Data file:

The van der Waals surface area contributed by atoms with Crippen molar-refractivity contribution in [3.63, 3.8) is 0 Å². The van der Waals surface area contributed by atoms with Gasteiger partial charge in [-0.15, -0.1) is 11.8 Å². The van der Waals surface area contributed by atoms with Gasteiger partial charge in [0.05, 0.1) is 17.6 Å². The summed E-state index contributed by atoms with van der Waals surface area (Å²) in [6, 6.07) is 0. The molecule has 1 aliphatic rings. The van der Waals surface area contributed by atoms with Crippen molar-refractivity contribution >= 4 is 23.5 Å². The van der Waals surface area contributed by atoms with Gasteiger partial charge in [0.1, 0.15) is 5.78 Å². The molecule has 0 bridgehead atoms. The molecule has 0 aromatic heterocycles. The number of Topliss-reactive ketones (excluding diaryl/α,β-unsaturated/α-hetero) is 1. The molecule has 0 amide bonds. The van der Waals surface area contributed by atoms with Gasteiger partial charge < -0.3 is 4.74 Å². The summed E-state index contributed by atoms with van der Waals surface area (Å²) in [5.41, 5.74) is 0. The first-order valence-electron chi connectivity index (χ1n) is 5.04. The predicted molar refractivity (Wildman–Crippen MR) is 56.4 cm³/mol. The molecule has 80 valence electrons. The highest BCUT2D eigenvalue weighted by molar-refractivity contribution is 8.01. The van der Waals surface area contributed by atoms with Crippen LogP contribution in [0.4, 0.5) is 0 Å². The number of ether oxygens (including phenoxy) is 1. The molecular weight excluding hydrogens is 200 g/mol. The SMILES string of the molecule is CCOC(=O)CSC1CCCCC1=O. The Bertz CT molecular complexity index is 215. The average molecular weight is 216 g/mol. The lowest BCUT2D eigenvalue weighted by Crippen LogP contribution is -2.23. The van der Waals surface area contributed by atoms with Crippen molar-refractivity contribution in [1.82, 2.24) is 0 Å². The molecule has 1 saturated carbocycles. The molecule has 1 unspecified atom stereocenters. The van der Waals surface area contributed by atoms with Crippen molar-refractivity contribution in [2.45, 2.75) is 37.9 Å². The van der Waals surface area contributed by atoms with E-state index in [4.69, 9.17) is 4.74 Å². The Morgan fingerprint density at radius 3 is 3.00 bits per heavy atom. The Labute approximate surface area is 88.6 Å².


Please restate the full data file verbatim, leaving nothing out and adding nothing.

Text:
The van der Waals surface area contributed by atoms with Crippen molar-refractivity contribution in [3.63, 3.8) is 0 Å². The van der Waals surface area contributed by atoms with Gasteiger partial charge in [-0.15, -0.1) is 11.8 Å². The van der Waals surface area contributed by atoms with Gasteiger partial charge in [0.05, 0.1) is 17.6 Å². The summed E-state index contributed by atoms with van der Waals surface area (Å²) in [6, 6.07) is 0. The molecule has 1 aliphatic rings. The van der Waals surface area contributed by atoms with Crippen molar-refractivity contribution >= 4 is 23.5 Å². The van der Waals surface area contributed by atoms with Gasteiger partial charge in [0.1, 0.15) is 5.78 Å². The molecule has 0 bridgehead atoms. The molecule has 0 aromatic heterocycles. The number of Topliss-reactive ketones (excluding diaryl/α,β-unsaturated/α-hetero) is 1. The molecule has 0 amide bonds. The van der Waals surface area contributed by atoms with Gasteiger partial charge < -0.3 is 4.74 Å². The summed E-state index contributed by atoms with van der Waals surface area (Å²) in [5.41, 5.74) is 0. The first-order valence-electron chi connectivity index (χ1n) is 5.04. The predicted molar refractivity (Wildman–Crippen MR) is 56.4 cm³/mol. The molecule has 80 valence electrons. The highest BCUT2D eigenvalue weighted by molar-refractivity contribution is 8.01. The van der Waals surface area contributed by atoms with Crippen LogP contribution in [0.4, 0.5) is 0 Å². The number of ether oxygens (including phenoxy) is 1. The molecular weight excluding hydrogens is 200 g/mol. The SMILES string of the molecule is CCOC(=O)CSC1CCCCC1=O. The Bertz CT molecular complexity index is 215. The average molecular weight is 216 g/mol. The lowest BCUT2D eigenvalue weighted by Crippen LogP contribution is -2.23. The van der Waals surface area contributed by atoms with Crippen molar-refractivity contribution in [1.82, 2.24) is 0 Å². The molecule has 1 saturated carbocycles. The molecule has 1 unspecified atom stereocenters. The van der Waals surface area contributed by atoms with Crippen molar-refractivity contribution in [2.45, 2.75) is 37.9 Å². The van der Waals surface area contributed by atoms with E-state index in [4.69, 9.17) is 4.74 Å². The Morgan fingerprint density at radius 3 is 3.00 bits per heavy atom. The Labute approximate surface area is 88.6 Å².